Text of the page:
When we’re bored, it’s natural to think excitement and novelty will cure us, which they can, but only for a while.
A vacation, a new toy — these offer diversion and excitement in the short term. Things that are new, vivid and even explosive have a way of grabbing our attention. Fireworks, for example, are interesting.
Once or twice a year, we might spend an hour or two watching in wonder as fireworks light up the night sky.
But, imagine two straight days of fireworks. You’d pass out from boredom.
A spectacle can capture our attention, but meaning is required to sustain said attention. If we forget this, we are liable to hop from spectacle to spectacle, entertainment to entertainment, diversion to diversion.
People who lament, “I’m bored,” are usually complaining about an absence of diversion — a lack of spectacle.
But often, I think, they’re lamenting a lack of meaning. Without meaning, everything becomes spectacle, and spectacles can be exhausting. So, in the long run, the only cure for boredom is meaning.
We all know what it’s like to do work that doesn’t engage us. In this scenario, everything — the thought that you need to wash the dishes, a movement in the corner of your eye — becomes a distraction. Because of this, distracted people try to eliminate distractions.
They create processes, rules or tricks to help them do their work. This is helpful, sometimes, but most of the time, the drive to kill distractions can be a huge distraction itself.
There will always be distractions in life. Even the sound of silence can unnerve us.
Focus comes not from working without distractions, but with a devotion so intense that distractions fall from our awareness.
When we see people whose talents lay fallow, whose energy is engaged in pursuits they see as trivial, or worse, in pursuits others see as destructive, the problem usually isn’t too many distractions, so much as too few devotions.
The best cure for boredom is devotion to work you find meaningful.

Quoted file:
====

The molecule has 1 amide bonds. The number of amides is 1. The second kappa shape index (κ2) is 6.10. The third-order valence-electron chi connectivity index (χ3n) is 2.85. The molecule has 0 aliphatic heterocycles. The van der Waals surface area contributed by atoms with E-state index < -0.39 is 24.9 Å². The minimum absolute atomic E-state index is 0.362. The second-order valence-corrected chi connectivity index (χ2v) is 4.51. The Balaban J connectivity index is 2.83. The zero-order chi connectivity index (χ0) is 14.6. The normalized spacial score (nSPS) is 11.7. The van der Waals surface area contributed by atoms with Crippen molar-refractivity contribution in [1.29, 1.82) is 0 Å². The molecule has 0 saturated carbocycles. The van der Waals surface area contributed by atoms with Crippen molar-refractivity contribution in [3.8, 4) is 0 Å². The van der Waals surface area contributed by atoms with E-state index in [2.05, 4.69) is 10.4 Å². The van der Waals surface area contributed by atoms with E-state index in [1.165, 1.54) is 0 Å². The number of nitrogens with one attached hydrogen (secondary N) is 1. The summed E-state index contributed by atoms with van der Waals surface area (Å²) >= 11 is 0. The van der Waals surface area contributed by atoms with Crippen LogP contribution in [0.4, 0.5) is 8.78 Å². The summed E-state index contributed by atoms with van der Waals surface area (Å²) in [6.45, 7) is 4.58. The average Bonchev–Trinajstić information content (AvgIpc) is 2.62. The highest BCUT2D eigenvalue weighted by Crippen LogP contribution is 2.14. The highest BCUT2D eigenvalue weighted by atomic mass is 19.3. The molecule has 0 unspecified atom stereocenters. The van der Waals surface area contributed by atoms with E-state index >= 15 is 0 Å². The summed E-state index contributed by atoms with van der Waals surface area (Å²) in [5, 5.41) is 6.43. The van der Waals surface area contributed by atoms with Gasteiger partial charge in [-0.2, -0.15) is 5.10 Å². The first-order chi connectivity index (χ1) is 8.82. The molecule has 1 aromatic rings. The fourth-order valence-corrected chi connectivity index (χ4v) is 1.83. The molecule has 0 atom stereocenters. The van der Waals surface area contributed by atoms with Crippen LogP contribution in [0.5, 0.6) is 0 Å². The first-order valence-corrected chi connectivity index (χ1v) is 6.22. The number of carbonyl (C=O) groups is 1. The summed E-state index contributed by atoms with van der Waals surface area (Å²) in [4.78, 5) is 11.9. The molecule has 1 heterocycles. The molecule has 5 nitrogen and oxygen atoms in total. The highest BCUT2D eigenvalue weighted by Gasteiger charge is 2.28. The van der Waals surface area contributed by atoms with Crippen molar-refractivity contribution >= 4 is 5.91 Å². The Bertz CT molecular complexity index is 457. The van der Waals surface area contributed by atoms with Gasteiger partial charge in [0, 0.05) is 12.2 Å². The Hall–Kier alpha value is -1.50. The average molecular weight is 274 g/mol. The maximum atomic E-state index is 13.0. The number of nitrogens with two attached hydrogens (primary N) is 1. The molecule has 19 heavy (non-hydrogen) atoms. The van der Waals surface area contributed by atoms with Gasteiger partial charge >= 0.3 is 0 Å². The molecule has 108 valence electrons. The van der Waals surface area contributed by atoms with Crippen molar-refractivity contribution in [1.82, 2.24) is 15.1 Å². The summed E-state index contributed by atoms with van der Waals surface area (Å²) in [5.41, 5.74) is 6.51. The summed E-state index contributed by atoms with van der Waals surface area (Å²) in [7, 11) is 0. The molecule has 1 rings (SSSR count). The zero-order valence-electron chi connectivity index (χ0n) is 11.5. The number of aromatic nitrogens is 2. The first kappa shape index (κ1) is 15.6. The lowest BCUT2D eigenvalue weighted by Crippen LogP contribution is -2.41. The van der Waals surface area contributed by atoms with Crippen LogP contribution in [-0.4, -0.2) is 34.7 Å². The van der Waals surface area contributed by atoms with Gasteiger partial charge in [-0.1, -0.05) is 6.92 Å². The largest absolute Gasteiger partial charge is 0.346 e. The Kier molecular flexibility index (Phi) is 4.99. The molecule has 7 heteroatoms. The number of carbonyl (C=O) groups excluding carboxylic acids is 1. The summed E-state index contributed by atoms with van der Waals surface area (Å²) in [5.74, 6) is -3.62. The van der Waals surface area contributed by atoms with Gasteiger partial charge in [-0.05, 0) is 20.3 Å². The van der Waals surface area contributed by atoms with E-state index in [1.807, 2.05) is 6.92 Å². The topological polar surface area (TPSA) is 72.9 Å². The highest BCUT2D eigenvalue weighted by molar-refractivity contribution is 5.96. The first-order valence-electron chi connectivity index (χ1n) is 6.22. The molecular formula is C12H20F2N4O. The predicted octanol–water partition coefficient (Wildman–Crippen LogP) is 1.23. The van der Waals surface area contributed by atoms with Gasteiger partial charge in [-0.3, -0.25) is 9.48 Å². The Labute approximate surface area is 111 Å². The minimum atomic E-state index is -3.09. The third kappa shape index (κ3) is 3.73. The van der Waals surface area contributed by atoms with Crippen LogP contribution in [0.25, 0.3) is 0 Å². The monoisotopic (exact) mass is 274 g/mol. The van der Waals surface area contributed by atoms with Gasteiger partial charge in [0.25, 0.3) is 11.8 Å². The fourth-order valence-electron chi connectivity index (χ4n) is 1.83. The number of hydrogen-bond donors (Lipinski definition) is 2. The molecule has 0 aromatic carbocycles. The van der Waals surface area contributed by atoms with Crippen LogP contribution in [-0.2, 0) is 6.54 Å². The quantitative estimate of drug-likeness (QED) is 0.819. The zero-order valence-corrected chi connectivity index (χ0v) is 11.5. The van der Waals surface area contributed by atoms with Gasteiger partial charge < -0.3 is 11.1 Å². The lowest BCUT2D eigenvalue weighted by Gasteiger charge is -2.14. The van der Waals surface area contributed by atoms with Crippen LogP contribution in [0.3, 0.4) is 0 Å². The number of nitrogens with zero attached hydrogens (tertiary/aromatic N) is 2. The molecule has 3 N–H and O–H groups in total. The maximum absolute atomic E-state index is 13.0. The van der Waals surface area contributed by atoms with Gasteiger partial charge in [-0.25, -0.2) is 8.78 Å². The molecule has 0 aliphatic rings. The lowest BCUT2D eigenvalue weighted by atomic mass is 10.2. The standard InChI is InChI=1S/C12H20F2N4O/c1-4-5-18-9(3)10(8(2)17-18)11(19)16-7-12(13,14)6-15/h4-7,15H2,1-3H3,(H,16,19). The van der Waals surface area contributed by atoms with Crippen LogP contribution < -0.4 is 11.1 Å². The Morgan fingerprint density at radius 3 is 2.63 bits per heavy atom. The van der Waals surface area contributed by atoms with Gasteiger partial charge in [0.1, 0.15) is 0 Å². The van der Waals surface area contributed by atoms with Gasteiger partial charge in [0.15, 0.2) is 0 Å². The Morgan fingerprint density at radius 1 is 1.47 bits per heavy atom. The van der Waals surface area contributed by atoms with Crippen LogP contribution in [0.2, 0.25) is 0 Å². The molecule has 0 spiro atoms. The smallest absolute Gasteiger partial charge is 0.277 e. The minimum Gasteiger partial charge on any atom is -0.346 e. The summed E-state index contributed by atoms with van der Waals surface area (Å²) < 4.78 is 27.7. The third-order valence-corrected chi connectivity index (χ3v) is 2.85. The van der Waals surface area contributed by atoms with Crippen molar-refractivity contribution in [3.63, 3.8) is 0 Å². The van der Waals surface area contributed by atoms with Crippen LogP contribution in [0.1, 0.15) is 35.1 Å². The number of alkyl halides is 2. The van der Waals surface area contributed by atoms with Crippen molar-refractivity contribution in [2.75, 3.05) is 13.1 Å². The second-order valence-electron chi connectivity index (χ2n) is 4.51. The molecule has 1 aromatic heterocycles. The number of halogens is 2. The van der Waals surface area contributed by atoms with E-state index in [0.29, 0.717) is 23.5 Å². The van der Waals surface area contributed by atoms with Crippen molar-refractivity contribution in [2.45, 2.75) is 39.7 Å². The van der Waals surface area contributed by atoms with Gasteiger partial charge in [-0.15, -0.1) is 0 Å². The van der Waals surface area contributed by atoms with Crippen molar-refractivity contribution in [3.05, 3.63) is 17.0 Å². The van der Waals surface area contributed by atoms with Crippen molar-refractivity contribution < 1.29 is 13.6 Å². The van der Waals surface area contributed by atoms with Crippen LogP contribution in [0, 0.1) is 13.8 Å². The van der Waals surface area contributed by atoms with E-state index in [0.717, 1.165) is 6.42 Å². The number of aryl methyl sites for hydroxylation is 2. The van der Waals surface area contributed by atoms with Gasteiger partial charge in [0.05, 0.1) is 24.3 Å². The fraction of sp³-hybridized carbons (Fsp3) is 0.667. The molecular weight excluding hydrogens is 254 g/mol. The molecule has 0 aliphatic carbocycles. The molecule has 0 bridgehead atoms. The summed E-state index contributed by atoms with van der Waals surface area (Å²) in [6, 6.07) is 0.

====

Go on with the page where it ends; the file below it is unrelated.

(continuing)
So, how do we find meaningful work? That’s a bit of a misleading question.
It’s very hard to “find” meaningful work because meaningful work is something we must create.
Victor Frankl, Holocaust survivor and author of "Man’s Search for Meaning," said we create meaning three ways: by the people we love, by the way we deal with unavoidable suffering and by the work we do.
Our most meaningful work may be the work we do at our jobs, but often, and for many people, the most meaningful work is not what we get paid to do.
My dad, for example, worked for the Department of Agriculture. I know he took pride in doing his work well. But, I also know my grandfather died when my dad was 6 years old.
Having grown up fatherless, my dad swore he’d be a father to his sons. He often left the house around 4:30 am so he could put in a day’s work and be home when we came home from school.
He coached our teams. In many ways, being a father was my dad’s vocation.
It’s a tough task to create meaningful work in our lives.
Giving a baby a bottle at 3 am isn’t often exciting, but being a parent is meaningful in a way that riding a hundred amusement park roller coasters can never be.
Being an entrepreneur or an artist means thousands of hours of work with no sure reward, but the satisfaction of creation is meaningful in a way that indulging a thousand cravings can never be.
Most of us can only create meaning when we are devoted to something larger than ourselves.
If you find yourself bored, don’t seek diversion, but devotion.
Do this and you’ll likely find you have untapped reserves of courage and energy; you’ll find yourself passionate about life in a way that you might not have been before, and that is very exciting.
Eric Greitens is a Navy SEAL, Rhodes Scholar, boxing champion and humanitarian leader.
Founder of The Mission Continues and the author of New York Times best-seller, "The Heart and the Fist," Eric was named by Time magazine as one of the 100 most influential people. His book, "Resilience," has just been published.